- Land Use/Land Cover Change– The National Land Cover Database is now available to provide coarse scale (30-m resolution; 16 categories) land cover information for Baltimore allowing the project to explore land cover/land use changes over time and to compare with other regions in the United States. However, the high degree of heterogeneity characteristic in cities, older suburbs, and in any urban area that has experienced parcel-level vegetation change, changes in occupancy and density, and shifts in use of industrial and commercial lands, requires more detailed characterization. A first step has been developing a sub-meter land cover mapping suitable for parcel analysis and as input for the patch-based HERCULES classification, which combines biophysically and socially generated cover elements to differentiate patches (Cadenasso et al. 2007). This results in a highly refined set of classes, currently being used to quantify “signatures” of urban cover in Baltimore to allow for temporal and inter-city comparisons. Forest patch change continues to be analyzed based on new remote imagery (Zhou et al. 2011). Fine scale assessments of land cover are being used to clarify the nature of shading both to improve patch discrimination and to provide data on insolation and shading of surfaces and buildings. Land use/cover change is being quantified at the level of suburban subdivision, using data on transacted price of home sales, as well as size and density of subdivisions (Irwin et al. 2014, Zhang et al. 2016). These are compared to distance from urban core, the different regulatory contexts of various counties in metropolitan Baltimore, and the nature of adjacent stormwater infrastructure. Lifestyle information is being extracted and mapped based on market segmentation data (Grove et al. 2015).
- Land Use/Land Cover Effects– The ecological effects of land use/land cover are being explored as a driver of Urban Heat Island effects by measuring land surface temperature relative to the census block geography of Baltimore (Zhou et al. 2011, Huang et al. 2011). Additional work focuses on the relationship of “hotspots” of land surface temperature to impervious and built land covers to assess the role of spatially explicit configuration of trees and buildings on UHI heterogeneity. Land cover heterogeneity is being explored relative to stream flow and chemistry, biodiversity in yards and vacant lots, and biogeochemical processes in urban forest fragments and lawns.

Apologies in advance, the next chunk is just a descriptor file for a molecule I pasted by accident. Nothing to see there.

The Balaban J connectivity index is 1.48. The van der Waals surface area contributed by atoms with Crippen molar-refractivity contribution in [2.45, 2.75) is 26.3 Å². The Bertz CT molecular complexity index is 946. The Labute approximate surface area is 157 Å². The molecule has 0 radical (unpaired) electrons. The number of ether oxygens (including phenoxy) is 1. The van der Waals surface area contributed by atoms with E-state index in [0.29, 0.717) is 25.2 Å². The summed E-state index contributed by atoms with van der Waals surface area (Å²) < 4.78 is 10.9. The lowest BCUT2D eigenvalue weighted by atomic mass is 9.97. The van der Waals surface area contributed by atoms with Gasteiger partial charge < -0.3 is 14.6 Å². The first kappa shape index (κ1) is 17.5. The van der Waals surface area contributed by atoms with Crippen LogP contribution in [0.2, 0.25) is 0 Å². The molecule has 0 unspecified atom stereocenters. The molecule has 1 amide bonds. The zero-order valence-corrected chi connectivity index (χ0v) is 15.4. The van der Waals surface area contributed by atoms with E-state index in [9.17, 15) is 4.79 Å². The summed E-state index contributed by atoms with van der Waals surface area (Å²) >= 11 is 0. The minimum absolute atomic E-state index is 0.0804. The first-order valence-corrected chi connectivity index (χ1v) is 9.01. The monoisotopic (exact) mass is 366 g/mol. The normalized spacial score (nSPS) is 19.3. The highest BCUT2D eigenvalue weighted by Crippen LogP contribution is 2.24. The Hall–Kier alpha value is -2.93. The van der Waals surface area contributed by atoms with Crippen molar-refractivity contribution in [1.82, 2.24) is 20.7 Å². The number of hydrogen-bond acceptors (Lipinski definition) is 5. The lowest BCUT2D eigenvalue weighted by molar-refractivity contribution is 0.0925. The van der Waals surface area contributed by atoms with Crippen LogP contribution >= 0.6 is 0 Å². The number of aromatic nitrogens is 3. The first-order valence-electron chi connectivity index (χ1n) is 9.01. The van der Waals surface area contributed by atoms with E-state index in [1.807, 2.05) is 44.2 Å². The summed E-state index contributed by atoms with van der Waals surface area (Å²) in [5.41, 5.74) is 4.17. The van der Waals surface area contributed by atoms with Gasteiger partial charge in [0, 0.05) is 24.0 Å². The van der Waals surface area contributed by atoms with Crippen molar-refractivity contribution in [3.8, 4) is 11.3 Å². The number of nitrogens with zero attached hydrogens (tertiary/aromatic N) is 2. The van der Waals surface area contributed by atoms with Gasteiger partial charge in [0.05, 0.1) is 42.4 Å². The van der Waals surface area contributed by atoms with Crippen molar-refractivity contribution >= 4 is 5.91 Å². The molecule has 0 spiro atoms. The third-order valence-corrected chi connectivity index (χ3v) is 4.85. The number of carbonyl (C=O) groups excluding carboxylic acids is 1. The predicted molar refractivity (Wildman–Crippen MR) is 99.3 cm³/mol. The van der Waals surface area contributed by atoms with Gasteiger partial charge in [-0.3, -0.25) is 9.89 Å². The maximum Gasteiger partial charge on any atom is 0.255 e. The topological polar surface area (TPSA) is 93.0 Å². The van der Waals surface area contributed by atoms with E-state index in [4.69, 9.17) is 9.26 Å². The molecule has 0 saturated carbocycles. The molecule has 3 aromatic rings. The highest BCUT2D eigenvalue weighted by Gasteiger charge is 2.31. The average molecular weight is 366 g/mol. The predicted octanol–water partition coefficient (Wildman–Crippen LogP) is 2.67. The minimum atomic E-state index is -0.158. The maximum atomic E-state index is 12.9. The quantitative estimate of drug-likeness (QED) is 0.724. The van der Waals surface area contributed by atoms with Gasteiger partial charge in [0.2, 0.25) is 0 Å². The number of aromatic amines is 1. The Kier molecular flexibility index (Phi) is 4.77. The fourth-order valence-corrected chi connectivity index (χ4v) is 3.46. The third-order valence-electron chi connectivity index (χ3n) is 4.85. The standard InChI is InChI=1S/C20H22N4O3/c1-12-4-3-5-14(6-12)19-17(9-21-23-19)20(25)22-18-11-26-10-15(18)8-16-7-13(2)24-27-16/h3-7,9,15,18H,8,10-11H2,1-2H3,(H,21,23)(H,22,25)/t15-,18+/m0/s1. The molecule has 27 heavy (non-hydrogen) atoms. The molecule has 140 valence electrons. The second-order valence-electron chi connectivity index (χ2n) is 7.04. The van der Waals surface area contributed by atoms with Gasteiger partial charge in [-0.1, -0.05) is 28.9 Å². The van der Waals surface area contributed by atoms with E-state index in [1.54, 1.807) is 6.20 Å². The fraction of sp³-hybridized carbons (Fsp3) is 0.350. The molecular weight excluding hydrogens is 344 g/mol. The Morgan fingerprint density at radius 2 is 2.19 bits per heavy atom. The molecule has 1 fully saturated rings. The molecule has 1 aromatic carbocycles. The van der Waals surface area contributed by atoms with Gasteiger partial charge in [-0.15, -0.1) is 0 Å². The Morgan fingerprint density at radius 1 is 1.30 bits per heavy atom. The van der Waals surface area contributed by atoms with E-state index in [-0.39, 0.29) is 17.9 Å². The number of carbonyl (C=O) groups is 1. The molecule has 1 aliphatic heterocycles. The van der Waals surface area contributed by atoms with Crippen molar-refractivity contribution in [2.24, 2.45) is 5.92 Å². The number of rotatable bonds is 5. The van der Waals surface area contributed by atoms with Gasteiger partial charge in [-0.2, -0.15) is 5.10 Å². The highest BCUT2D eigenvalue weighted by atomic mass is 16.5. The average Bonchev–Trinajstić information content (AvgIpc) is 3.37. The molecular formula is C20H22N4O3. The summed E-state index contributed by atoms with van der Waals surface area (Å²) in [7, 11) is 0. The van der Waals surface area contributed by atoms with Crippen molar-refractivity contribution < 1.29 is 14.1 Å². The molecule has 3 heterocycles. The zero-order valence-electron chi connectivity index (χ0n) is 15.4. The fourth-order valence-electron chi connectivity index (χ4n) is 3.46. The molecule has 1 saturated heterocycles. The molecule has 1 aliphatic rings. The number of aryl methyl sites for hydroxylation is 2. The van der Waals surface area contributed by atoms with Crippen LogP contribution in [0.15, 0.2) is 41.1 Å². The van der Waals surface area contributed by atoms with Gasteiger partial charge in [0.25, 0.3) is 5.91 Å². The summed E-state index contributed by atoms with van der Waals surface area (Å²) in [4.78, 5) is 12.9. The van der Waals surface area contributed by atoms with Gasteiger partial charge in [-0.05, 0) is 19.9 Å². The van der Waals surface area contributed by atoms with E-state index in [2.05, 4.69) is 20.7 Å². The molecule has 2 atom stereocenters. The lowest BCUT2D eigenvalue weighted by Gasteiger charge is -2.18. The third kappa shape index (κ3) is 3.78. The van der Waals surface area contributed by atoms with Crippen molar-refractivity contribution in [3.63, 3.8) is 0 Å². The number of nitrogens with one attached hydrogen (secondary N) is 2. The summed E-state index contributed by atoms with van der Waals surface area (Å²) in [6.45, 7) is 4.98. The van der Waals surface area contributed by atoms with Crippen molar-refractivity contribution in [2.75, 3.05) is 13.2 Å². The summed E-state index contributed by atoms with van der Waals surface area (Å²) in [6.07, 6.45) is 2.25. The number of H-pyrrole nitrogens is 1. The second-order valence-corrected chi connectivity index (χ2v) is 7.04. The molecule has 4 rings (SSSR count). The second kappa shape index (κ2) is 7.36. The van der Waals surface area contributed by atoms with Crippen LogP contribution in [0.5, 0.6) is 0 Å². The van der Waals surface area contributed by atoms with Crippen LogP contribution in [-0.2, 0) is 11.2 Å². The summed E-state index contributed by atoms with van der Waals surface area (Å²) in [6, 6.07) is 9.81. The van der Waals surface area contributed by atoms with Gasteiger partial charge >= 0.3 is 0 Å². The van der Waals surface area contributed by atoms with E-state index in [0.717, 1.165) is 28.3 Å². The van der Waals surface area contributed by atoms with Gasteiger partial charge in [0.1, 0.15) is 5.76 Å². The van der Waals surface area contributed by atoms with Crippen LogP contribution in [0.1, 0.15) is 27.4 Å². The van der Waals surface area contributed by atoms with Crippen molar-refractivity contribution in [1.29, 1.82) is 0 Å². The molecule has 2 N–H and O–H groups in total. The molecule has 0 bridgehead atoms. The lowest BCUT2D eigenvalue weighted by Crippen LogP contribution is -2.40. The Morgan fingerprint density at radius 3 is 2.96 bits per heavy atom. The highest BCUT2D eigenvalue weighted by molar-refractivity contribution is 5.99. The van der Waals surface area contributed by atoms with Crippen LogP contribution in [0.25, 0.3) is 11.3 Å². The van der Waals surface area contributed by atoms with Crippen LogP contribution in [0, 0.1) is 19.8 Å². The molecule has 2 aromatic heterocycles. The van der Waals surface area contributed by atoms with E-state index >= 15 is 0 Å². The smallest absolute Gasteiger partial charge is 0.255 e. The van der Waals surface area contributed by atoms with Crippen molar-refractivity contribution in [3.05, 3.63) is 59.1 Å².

- Human-Natural Feedback– Feedbacks are best assessed through temporal changes following design and management interventions, policy shifts, and external disturbances. Activities to assess the fedbacks between social and ecological patterns and processes employ both extensive and intensive sampling frameworks that can be applied at multiple scales. The long term field-based sampling represents diverse urban landuses (e.g., i-Tree; stream gages). The high-resolution landcover mapping is being analyzed relative to the biogeochemical processes and social features including both demographic and lifestyle or consuption-based models. The 3000-household telephone survey, referenced by address and latitude/longitude, assesses environmental knowledge, attitudes, activities, and social involvement with the resident’s neighborhood in order to facilitate integration with biophysical measurements and social and economic census data. The role of environmentally active institutions is assessed via inventory and network analysis of stewardship organizations. A new theoretical structure for following human-natural causality through temporal sequences of intervention and response in a heterogeneous matrix is being explored.